Friday’s Headlines: Pete, We Hardly Knew Ye Edition

Council Member Brad Lander presided over the ceremony. Photo: Gersh Kuntzman
Council Member Brad Lander presided over the ceremony. Photo: Gersh Kuntzman

Pete Hamill was honored with a ceremonial street co-naming on Seventh Avenue in the writer’s native Park Slope on Thursday. Everyone covered it, because, indeed, Hamill wrote for every paper at one point or another (NYDN, NY Post). Our old man editor was also on hand, but mostly to schmooze all his old Post, News and various Brooklyn colleagues.

The real story of yesterday’s Hamill event was the bike ride Borough President (and maybe Mayor-elect?) Eric Adams took from Borough Hall to Park Slope. Streetsblog’s Dave Colon was in the saddle to grill Adams on his plans for better road safety (no surprise that Adams supports serious bike infrastructure — he’s a daily cyclist). The Post’s Nolan Hicks broadened his coverage to portray Adams as a throwback to the days when mayors walked among us as real people. The Times didn’t come on the ride, but the paper did do a story about the kind of mayor Adams says he’ll be (so did amNY). (The Paper of Record also looked at Brad Lander’s seeming come-from-ahead win over Corey Johnson for comptroller.)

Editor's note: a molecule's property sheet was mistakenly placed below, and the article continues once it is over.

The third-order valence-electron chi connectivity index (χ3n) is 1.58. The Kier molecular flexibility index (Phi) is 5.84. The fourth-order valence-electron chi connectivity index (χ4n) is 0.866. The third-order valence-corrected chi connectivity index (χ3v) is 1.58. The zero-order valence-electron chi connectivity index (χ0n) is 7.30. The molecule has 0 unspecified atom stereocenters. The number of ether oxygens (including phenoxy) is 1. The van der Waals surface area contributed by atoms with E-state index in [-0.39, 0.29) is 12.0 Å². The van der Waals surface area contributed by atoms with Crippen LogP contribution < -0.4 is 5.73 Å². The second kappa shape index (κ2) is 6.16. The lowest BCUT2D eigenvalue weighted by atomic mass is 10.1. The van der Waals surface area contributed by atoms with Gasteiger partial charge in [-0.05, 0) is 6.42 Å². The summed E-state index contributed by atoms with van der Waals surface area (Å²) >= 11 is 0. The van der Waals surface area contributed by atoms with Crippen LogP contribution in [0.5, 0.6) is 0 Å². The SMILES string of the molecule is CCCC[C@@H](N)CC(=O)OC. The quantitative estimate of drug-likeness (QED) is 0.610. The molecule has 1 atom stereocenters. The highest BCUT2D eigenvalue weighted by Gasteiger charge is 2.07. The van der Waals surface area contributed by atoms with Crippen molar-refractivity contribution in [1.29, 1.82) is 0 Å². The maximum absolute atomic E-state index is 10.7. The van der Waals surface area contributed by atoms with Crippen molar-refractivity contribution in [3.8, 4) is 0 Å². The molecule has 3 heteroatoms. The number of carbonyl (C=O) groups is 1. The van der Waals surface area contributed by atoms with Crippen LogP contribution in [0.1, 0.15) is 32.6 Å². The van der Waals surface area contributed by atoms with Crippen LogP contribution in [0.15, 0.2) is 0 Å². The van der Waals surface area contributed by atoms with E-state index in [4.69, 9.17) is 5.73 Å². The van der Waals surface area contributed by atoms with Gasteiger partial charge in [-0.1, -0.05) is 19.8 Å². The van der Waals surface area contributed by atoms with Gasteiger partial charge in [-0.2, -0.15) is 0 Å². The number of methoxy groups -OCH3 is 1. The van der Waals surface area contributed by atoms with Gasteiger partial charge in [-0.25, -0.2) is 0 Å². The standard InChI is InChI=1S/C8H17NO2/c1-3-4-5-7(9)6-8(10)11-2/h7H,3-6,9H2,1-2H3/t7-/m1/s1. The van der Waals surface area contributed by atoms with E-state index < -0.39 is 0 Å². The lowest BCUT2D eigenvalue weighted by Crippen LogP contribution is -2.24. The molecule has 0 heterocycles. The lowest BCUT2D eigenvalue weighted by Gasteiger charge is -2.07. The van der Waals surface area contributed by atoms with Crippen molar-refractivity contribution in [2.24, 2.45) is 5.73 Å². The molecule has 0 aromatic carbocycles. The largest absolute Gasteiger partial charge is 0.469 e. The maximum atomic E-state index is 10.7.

In other news:

  • Gothamist crunched the numbers on Adams’s seeming win.
  • An unlicensed pickup truck driver struck and killed a grandmother and injured her 18-month granddaughter in a crash in Whitestone. (NYDN, NY Post)
  • Another person was left in critical condition after a hit-and-run in East Flatbush. (NY Post)
  • And a cyclist was critically wounded after being run down by the driver of a Hyundai. But here’s the thing: The Post covered the story, but for some reason didn’t bother to run the plates on the Hyundai, despite printing clear-as-day images of the car: It turns out that the car has been slapped with six school-zone camera speeding tickets in two years. So let’s stop pretending that these things are just “accidents.”
  • The city announced (through the Wall Street Journal) that it would unveil the first of 100 neighborhood electric vehicle fueling stations on Friday. Some papers covered (NY Post), and we were there, too. But we want to take a little time to analyze this almost entirely unvetted pilot program to encourage electric car ownership, which will do nothing to solve congestion or road violence. We’ll have more reporting next week.
  • Revel rebels: The would-be electric taxi company told the city, basically, come and get us. (NY Post)

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